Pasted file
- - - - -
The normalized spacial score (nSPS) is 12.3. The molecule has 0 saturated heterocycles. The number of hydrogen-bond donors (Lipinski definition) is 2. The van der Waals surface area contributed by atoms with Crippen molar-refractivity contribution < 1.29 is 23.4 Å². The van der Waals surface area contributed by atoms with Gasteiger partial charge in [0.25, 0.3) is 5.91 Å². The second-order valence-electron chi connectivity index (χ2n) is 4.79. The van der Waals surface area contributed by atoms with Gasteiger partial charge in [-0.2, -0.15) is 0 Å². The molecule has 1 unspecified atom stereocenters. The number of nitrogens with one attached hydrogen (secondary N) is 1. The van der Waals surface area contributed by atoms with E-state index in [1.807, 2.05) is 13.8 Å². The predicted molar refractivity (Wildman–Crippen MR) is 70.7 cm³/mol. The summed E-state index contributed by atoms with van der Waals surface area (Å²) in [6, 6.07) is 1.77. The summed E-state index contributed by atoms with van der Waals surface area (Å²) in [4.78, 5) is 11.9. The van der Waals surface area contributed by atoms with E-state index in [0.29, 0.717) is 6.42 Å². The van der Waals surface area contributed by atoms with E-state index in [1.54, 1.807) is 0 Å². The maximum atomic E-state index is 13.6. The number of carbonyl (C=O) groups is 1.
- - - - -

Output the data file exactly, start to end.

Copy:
The normalized spacial score (nSPS) is 12.3. The molecule has 0 saturated heterocycles. The number of hydrogen-bond donors (Lipinski definition) is 2. The van der Waals surface area contributed by atoms with Crippen molar-refractivity contribution < 1.29 is 23.4 Å². The van der Waals surface area contributed by atoms with Gasteiger partial charge in [0.25, 0.3) is 5.91 Å². The second-order valence-electron chi connectivity index (χ2n) is 4.79. The van der Waals surface area contributed by atoms with Gasteiger partial charge in [-0.2, -0.15) is 0 Å². The molecule has 1 unspecified atom stereocenters. The number of nitrogens with one attached hydrogen (secondary N) is 1. The van der Waals surface area contributed by atoms with E-state index in [1.807, 2.05) is 13.8 Å². The predicted molar refractivity (Wildman–Crippen MR) is 70.7 cm³/mol. The summed E-state index contributed by atoms with van der Waals surface area (Å²) in [6, 6.07) is 1.77. The summed E-state index contributed by atoms with van der Waals surface area (Å²) in [4.78, 5) is 11.9. The van der Waals surface area contributed by atoms with E-state index in [0.29, 0.717) is 6.42 Å². The van der Waals surface area contributed by atoms with E-state index in [1.54, 1.807) is 0 Å². The maximum atomic E-state index is 13.6. The number of carbonyl (C=O) groups is 1.